16. Obviously, if your character needs to be described in 15 words, you’re going to aim for a 15 word character. Something along the lines of “A cynical police officer whose parents’ murder leads him to wage masked war on crime.” While this may well represent the beginnings of a perfectly workable character, the tendency seems to be that the writer sees no further than that 15-word skeleton. Once or twice in every story he will make sure that character says something cynical and thinks back to his career as a police officer. Also, one of the supporting character will probably say “Honestly! You’re so cynical!!” To which our hero will reply, “What did you expect, babe? Remember, I used to be a police officer!” If the writer is comparatively skillful, minor quirks of personality will be introduced into the scheme. It is revealed, for example, that our cynical ex-police officer also collects stamps. Weirdly, this will usually be somehow tied back in to the 15 word premise: “Well, here I am, sitting with my album in front of me, licking hinges. Of course, I wouldn’t be doing this if I were still a police officer. In fact, the more I think about the situation, the more cynical I feel.”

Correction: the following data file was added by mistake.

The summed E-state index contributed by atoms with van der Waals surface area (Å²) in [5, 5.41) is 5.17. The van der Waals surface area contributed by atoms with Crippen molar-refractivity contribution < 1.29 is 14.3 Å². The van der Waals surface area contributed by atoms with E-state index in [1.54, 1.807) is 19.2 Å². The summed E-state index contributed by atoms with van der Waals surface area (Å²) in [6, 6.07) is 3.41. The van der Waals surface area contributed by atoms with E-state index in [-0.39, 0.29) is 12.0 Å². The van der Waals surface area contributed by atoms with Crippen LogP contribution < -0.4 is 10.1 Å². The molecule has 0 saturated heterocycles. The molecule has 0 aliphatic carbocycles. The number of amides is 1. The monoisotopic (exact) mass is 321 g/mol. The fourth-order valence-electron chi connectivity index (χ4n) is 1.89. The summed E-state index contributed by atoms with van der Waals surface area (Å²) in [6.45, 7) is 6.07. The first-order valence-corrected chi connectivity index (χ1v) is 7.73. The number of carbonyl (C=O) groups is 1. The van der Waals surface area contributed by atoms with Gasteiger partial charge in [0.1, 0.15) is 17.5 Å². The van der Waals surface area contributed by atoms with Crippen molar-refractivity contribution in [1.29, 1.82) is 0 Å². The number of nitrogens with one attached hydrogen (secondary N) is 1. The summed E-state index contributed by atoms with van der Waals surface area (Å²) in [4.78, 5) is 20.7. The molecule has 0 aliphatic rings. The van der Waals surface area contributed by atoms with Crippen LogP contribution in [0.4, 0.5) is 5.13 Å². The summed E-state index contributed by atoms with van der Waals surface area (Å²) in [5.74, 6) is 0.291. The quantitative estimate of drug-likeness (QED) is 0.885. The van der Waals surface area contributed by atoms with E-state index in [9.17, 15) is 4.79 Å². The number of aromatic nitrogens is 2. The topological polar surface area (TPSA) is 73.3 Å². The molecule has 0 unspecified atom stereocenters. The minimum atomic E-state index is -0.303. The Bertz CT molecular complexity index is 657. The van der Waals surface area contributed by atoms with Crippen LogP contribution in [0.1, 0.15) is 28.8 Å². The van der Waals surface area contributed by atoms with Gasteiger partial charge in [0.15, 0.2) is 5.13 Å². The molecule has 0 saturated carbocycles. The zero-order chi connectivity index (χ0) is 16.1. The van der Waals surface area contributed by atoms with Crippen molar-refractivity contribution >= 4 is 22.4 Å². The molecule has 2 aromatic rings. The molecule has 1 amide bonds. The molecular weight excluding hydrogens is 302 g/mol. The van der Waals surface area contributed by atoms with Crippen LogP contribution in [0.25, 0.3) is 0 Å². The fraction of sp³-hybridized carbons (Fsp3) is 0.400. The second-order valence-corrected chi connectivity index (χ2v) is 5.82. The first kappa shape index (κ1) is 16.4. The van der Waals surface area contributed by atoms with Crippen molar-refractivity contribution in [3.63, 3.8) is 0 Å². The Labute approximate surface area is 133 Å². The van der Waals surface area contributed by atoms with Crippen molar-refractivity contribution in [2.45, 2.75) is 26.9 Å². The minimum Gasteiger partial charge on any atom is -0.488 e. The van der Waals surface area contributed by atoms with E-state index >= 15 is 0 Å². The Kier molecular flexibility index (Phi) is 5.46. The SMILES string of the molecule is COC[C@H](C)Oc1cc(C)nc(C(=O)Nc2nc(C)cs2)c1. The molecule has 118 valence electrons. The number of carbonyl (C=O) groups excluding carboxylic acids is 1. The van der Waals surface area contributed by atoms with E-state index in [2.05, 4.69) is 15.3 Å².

-Alan Moore; “Writing for Comics”

    Comment by adam aaron — April 12, 2009 @ 3:18 pm

  17. Substitute “cynical” for “fast”

    Comment by adam aaron — April 12, 2009 @ 3:21 pm

  18. […] Babylon compares storytelling vs. model building in the context of Green Lantern and Flash: […]

    Pingback by Speed Reading: Rebirth, Weapons, Action Figures and More « Speed Force — April 13, 2009 @ 6:04 am

  19. i still think it is still too early to tell with the story, im not keen on the tradgic back story. But i have never read Barry Allen, the vast majority of us, will have only read him in the context as the saint, now we are getting behind the myth of him. Part of me thinks that, people start to mix up part of what Wally see’s of him as his legit personality. And if rebirth is the redicsovery of Barry’s humanity, then it would be a short story if he did it in issue 1

    Comment by Ben Macleod — April 13, 2009 @ 11:41 am

  20. This new Flash thing is frankly balls so far. I have never read the character because I started reading DC comics right before they killed off Bart Allen. Since then they have not been able to settle down on one character to carry the mantle. I do not give a fuck which character that is but if they would hurry up and do it already it would be great.

    Comment by Jbird — April 26, 2009 @ 12:33 am

  21. though as a huge Johns fagfan, I gotta point out that the first issue of GL: Rebirth wasn’t all the interesting either. it was just Kyle in space, then Hal cutting BH’s hand off then stalking people and going to a baseball game. just saying

    Comment by Nathan — April 27, 2009 @ 8:07 pm

  22. […] or wrong to do that… but it does sound unnatural, and it’s boring and depressing (Link with examples) because you constantly feel like everything you knew was wrong: Reading Geoff Johns feels like […]